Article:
Despite poor rains in the 2017/2018 rainy season, most parts of the crop-producing areas have noted good crop germination, signalling a good harvest, says the March report of the Namibia Crop Prospects and Food Security Situation of the Namibia Early Warning and Food Information Unit (NEWFIU).
Poor rainfall was received in all parts of the country during the 2017/2018 rainfall season stretching through January and February. Farmers reported sporadic light to moderate showers towards the end of last October and early last November in most parts of the country. This was worsened by lack of follow-up rains most of last December and early January.
According to provisional crop estimates, a positive crop harvest is expected after most crop-producing regions attained good crop germination. Except for the Zambezi Region and the commercial farming area, all major crop-producing regions recorded improvements in expected yields with most regions recording above average level.
Provisional crop estimates indicated a considerable improvement in the expected harvest, significantly higher than last season’s harvest in the Kavango East and West, as well as the Omusati, Oshana and Oshikoto regions. The regions of Omusati, Oshana and Oshikoto, as well as the commercial farming area, showed an above average improvement. However, the commercial area showed a significant reduction in maize production due to fall armyworm infestations and poor rainfall conditions. Aggregate cereal estimates show that the country expects a slight reduction of one percent on last season’s harvest but overall 12 percent above average production.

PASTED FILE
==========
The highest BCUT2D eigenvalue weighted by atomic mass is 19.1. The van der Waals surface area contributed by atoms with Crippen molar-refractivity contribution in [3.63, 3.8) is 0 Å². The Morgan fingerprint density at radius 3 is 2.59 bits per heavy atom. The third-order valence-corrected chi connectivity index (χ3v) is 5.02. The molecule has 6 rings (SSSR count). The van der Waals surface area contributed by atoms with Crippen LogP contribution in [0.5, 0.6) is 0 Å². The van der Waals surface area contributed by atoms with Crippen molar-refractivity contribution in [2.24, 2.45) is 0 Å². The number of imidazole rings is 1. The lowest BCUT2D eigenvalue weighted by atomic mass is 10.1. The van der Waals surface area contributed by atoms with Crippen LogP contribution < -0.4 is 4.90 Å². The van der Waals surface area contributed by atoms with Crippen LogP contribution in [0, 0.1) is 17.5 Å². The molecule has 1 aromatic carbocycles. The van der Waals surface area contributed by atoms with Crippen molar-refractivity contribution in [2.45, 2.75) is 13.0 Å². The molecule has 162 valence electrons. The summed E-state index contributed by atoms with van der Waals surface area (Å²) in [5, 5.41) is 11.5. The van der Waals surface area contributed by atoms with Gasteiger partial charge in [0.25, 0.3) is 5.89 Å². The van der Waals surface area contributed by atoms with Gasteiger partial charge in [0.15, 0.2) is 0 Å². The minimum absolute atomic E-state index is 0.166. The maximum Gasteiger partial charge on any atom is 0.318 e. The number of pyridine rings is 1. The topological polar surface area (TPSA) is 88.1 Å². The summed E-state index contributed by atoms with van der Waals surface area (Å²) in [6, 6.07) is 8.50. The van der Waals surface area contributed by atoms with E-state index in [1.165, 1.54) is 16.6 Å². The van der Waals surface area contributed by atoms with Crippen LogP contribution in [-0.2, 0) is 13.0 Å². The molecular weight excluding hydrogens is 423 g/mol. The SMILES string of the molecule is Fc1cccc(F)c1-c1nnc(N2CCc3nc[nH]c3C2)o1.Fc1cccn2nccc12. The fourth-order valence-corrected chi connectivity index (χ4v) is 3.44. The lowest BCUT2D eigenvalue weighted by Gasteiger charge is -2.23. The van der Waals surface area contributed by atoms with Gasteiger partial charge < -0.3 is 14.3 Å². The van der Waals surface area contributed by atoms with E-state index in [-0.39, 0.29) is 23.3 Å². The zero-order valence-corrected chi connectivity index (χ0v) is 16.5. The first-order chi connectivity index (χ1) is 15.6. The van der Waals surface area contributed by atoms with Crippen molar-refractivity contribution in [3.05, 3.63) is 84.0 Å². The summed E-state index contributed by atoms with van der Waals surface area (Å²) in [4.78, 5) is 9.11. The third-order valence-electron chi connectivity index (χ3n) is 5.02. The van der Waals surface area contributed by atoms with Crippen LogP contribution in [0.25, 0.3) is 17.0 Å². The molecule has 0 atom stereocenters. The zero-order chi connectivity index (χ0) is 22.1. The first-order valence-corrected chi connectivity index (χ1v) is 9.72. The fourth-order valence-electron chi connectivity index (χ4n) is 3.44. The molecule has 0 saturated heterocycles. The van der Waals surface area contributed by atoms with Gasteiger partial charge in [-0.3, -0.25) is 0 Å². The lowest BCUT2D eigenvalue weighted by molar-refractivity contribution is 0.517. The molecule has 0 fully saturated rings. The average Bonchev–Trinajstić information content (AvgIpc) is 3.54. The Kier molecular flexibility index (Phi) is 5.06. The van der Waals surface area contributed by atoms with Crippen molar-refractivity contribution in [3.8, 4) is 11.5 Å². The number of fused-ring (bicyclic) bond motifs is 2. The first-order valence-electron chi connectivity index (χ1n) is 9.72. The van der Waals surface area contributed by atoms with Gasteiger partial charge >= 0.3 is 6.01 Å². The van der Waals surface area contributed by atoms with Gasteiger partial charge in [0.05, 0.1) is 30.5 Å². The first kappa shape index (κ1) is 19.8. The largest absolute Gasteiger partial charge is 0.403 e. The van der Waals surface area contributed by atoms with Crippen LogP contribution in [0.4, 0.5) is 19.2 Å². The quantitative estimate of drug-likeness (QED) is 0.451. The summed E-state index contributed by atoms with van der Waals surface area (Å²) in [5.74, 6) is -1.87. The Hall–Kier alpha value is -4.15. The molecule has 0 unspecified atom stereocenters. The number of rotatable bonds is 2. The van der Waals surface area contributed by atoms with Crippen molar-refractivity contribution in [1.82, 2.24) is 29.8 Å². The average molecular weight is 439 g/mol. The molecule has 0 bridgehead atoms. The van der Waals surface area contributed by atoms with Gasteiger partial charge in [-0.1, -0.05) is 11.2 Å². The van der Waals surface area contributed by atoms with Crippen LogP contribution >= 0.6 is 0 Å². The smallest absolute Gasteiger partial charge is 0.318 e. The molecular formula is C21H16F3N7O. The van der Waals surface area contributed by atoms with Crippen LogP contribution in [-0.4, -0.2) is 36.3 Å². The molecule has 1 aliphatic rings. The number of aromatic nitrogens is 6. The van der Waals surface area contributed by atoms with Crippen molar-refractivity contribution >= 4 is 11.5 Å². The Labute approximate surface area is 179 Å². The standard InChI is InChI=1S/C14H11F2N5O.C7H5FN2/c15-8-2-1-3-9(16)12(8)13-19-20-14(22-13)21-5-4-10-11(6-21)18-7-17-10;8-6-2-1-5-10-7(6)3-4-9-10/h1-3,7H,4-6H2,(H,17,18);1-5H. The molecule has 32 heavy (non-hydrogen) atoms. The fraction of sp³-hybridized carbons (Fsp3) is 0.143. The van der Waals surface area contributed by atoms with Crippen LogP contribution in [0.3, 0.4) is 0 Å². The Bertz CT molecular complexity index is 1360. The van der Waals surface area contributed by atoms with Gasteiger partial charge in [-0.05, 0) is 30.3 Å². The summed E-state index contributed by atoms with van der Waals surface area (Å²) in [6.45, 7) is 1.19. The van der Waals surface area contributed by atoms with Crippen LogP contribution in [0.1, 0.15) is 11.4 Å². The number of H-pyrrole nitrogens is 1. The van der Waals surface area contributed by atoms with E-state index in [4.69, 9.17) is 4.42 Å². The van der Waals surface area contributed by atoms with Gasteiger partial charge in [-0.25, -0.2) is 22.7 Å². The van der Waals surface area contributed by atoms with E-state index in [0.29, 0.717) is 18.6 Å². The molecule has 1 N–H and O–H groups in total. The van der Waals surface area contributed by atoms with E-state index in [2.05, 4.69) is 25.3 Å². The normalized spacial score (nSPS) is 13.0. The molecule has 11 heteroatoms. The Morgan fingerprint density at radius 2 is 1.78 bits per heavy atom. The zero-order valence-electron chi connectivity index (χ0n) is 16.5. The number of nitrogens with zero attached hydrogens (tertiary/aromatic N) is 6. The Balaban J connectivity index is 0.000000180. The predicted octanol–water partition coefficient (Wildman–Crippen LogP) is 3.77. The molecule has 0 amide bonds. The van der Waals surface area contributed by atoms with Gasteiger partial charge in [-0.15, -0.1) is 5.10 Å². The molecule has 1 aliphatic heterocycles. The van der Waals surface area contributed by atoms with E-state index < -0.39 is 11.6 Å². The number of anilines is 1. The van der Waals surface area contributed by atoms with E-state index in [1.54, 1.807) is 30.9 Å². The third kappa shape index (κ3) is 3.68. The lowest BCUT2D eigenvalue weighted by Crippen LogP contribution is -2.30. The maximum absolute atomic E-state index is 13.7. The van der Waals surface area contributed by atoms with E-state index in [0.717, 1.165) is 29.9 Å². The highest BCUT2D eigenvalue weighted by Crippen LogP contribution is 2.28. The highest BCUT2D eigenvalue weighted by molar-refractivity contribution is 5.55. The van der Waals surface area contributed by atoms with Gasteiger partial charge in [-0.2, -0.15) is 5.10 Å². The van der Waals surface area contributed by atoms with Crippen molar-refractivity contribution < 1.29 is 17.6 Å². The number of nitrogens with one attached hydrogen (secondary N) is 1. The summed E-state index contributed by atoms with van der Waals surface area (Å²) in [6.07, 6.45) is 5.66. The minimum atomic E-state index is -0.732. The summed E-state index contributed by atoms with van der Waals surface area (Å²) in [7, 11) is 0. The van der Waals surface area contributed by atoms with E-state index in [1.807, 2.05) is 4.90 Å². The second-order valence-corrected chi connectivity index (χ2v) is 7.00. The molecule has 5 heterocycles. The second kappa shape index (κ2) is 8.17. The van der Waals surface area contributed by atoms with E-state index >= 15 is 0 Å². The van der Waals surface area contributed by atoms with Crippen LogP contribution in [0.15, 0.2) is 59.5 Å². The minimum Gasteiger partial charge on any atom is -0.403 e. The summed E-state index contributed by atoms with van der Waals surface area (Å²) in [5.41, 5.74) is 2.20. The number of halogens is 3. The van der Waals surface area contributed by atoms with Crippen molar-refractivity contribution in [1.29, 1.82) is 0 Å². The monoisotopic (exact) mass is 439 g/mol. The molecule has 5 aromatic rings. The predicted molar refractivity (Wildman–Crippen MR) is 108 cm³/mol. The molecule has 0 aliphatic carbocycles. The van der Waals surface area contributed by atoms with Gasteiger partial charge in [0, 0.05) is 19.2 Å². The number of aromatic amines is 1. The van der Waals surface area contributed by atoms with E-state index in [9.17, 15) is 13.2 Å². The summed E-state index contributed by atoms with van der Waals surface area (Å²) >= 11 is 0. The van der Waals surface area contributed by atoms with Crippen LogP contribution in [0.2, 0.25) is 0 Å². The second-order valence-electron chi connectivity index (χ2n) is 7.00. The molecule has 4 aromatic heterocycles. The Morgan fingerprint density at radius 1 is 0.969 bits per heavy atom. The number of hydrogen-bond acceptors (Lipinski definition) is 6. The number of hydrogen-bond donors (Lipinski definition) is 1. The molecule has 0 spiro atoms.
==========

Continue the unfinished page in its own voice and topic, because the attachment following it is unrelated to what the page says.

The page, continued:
Maize forecast in the communal area, particularly in the Zambezi and Kavango East and West regions indicated a slight reduction of two percent on last season’s harvest and about seven percent below average production. This reduction was largely attributed to poor rains. However, maize production in the two regions of Kavango showed an improvement of 34 percent of last season’s harvest, but still 68 percent lower below the average production. Maize production in the commercial area, on the other hand, showed a significant reduction of about 19 percent from last season but 41 percent above average production. This is due to poor rains in the dry-land maize production areas and the fall armyworms, which affected both green scheme and dry-land commercial areas.
Pearl millet production, improved considerably from 19 percent on last season, and an above average production of 22 percent expected in the regions of Omusati, Oshikoto, Ohangwena, Kavango East and West, and Zambezi. However, sorghum production showed a negative of three percent on last season and a 62 percent below average production.
This was due to poor rains and a shortage of seed, a problem that has been experienced for two consecutive seasons now. The production of wheat, as a winter crop, starts next month and June. However, harvest estimates for 2016/2017 were used for the 2017/2018 estimates. In this regard, the national coarse-grain aggregate production (maize, millet, sorghum and wheat) showed a slight reduction in the expected harvest with one percent from last season but 12 percent above average production.
Illustration: Cumulative Rainfall